Mr. Church Adds a Little too Much Seasoning

"I know how girls get pregnant Charlotte."

Photo+courtesy+of+IMDB

Photo courtesy of IMDB

Solomon Kenworthy

     Mr. Church could be the one movie  where having another “cook” in the writer’s room might have helped. 

     Mr. Church was released in 2016, and was directed by Bruce Beresford. The film stars Britt Robertson and Eddie Murphy. Inspired by a real friendship, Charlotte must learn to cope with change when her family gets a cook  that will seeming only last six months. She finally gets used to the new arrangement in the house about six years later. 

     Eddie Murphy’s performance as the title character is among his best ever. We learn so much about his character without him saying much, but just by watching his actions.  At the beginning, his character is very flat, boring, with not much substance given. Over the course of the film we learn little bits and pieces that make it very clear why he likes his privacy. It’s a very different performance from Murphy’s usual load rambunctious comedic roles.

     Britt Robertson is a joy to watch on screen as Charlotte. One major aspect I can praise her on is her ability to commit real emotion and make the scenes in which she’s crying actually look real. 

     Early in the film, scenes take place when Charlotte is around ten years old, and the actress that played her was not fantastic. It felt raw and unnatural to see a little girl swear in certain instances, specifically when we see her talking with her friend at school.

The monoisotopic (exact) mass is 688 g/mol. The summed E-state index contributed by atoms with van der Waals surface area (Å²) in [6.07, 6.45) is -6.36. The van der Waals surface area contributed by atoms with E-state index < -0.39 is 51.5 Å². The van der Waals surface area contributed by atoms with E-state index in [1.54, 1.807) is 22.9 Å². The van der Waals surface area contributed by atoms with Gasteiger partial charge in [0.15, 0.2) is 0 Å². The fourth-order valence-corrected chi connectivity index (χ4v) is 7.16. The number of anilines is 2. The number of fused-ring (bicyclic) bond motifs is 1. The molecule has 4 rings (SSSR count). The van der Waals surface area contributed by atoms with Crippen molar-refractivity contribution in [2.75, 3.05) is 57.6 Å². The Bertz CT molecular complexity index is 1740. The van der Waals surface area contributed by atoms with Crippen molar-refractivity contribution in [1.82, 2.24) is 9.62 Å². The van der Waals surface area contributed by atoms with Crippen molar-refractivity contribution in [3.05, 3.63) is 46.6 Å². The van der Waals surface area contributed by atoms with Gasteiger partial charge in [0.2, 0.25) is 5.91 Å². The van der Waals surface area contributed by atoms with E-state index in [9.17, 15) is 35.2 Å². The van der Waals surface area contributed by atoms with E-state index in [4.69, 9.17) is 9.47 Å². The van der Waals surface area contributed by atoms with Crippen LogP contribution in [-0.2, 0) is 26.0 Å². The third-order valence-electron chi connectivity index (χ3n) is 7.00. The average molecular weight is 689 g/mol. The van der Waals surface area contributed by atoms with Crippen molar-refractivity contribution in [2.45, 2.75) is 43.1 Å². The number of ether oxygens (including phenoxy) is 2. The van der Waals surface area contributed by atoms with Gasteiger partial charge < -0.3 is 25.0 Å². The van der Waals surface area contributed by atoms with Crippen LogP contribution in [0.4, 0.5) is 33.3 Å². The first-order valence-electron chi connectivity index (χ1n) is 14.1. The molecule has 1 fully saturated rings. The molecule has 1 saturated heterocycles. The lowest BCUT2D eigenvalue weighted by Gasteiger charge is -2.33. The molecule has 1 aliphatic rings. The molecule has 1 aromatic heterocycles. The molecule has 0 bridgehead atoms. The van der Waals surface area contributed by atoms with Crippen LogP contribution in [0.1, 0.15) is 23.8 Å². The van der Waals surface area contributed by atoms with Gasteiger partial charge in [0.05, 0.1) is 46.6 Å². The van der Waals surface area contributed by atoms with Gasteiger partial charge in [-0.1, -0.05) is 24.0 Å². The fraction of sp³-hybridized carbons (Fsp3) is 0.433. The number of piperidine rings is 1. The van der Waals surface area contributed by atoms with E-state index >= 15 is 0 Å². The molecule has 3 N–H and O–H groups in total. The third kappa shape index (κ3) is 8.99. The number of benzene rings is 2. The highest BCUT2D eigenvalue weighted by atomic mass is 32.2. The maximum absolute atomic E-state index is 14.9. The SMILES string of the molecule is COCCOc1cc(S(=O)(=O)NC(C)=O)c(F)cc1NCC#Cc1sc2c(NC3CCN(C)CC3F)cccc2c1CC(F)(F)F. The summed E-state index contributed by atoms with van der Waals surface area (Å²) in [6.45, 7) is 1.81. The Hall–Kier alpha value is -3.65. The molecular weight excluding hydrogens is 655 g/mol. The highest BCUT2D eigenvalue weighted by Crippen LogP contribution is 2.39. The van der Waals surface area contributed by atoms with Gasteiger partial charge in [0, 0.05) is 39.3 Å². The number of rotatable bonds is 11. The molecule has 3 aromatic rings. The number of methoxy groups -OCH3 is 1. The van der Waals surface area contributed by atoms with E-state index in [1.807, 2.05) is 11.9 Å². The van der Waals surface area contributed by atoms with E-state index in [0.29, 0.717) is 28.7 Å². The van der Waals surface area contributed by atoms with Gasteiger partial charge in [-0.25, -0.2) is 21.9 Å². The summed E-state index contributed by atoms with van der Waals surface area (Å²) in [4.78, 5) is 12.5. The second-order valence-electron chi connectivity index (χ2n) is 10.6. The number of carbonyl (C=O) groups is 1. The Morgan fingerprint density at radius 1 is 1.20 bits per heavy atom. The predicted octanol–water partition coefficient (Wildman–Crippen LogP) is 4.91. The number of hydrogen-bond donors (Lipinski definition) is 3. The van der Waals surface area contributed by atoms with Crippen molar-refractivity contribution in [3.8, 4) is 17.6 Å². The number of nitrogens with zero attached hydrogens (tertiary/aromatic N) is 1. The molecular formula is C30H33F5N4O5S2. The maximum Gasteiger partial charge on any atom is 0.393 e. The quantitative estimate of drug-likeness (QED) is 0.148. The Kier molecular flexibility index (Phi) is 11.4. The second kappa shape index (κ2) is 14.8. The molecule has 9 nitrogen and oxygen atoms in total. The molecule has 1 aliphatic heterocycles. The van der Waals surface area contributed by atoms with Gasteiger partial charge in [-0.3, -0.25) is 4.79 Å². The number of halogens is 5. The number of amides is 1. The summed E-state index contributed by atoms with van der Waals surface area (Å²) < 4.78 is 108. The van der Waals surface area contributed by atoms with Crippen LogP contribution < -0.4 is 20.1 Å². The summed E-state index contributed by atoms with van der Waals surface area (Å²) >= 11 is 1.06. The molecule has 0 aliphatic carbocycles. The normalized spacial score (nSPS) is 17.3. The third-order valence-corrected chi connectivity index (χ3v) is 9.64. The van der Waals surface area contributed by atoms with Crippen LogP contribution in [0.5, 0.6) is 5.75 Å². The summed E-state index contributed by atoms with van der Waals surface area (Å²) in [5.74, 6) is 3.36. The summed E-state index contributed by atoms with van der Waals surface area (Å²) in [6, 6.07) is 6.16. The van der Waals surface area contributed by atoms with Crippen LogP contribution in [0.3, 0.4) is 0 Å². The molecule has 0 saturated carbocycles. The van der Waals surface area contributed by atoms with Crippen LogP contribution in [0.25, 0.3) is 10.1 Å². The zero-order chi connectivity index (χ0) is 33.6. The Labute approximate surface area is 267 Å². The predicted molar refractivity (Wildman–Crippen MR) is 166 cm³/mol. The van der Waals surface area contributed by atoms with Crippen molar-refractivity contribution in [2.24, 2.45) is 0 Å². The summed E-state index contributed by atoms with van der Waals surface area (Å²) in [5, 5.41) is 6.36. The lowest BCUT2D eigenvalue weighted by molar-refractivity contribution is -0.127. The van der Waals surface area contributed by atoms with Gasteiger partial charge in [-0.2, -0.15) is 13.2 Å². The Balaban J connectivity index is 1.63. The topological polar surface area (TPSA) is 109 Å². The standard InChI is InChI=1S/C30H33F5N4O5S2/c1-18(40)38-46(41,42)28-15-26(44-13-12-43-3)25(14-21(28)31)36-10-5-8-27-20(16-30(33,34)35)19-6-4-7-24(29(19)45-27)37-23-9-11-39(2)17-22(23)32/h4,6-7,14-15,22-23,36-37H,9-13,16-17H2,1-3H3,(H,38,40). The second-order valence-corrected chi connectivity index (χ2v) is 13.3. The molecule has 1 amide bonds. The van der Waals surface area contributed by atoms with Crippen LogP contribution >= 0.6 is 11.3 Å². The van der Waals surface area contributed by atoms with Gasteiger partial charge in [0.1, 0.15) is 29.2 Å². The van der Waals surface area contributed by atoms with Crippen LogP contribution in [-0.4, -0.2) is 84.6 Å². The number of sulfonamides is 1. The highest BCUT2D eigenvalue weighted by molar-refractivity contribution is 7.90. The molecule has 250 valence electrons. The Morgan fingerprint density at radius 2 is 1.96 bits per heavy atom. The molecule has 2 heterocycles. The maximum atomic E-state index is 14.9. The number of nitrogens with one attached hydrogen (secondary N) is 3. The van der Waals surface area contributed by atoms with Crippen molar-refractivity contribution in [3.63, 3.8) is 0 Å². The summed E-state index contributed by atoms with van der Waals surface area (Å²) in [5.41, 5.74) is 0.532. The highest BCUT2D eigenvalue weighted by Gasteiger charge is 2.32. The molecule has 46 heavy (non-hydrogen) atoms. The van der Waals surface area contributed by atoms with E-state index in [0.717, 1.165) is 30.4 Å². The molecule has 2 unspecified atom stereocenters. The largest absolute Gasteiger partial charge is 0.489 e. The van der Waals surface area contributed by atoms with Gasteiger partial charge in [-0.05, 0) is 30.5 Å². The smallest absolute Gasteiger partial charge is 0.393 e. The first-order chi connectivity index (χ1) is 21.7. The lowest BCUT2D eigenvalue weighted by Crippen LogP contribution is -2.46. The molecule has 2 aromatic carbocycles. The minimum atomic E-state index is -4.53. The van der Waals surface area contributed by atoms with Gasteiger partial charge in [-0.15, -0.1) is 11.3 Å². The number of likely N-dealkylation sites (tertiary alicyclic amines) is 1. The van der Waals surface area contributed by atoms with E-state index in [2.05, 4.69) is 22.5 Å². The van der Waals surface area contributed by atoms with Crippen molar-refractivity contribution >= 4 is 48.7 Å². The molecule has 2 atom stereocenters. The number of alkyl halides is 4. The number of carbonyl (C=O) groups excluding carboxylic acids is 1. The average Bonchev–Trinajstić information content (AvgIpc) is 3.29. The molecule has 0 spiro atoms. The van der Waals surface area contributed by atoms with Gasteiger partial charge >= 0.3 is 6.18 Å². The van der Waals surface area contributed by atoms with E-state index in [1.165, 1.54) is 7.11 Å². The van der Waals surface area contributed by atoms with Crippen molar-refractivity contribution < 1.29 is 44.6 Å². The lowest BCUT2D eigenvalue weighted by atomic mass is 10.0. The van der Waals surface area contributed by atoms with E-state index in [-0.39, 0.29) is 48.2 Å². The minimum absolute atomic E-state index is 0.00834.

Throughout the course of the film, Robertson’s character is giving V.O. (voice over) and, as it is cliché, it works here. We find out why at the end of the film, and the reason is satisfying, giving what is normally an excuse for lazy exposition purpose and meaning. 

      The script does a good job at having the viewer at the edge of their seat, wondering and guessing where the story will go next. For example, you think that the film will end when Charlotte goes off to college, but that’s only 54 minutes into the 1hr 45min long film. Although the pacing is extremely slow, this works further to the film’s advantage if you know that going in.  

     There are moments in the script where the characters’ choices don’t make much sense. For example, Mr. Church goes out every night, but as soon as he discovers Charlotte knows this, he just stops for seemingly no reason. This example would have worked if the film had had literally one line of exposition from Church, but instead we’re just told he stopped. 

     The reuse of dialogue works sometimes, for example there are 2 funeral scenes and the same V.O. is used both times to show how different people react to each individual death. In other instances it seems like dialogue was used again because the writer was lazy. Never enough to take you out of the film, but prevalent enough that it was important enough to bring up. 

     Mr. Church will definitely pull on your heart-strings, and have you re-define the word “family.” Unfortunately, the script’s problems and some poor acting bring the film down from excelling at the perfect blend of ingredients. 

 

[My grade for Mr. Church is a B]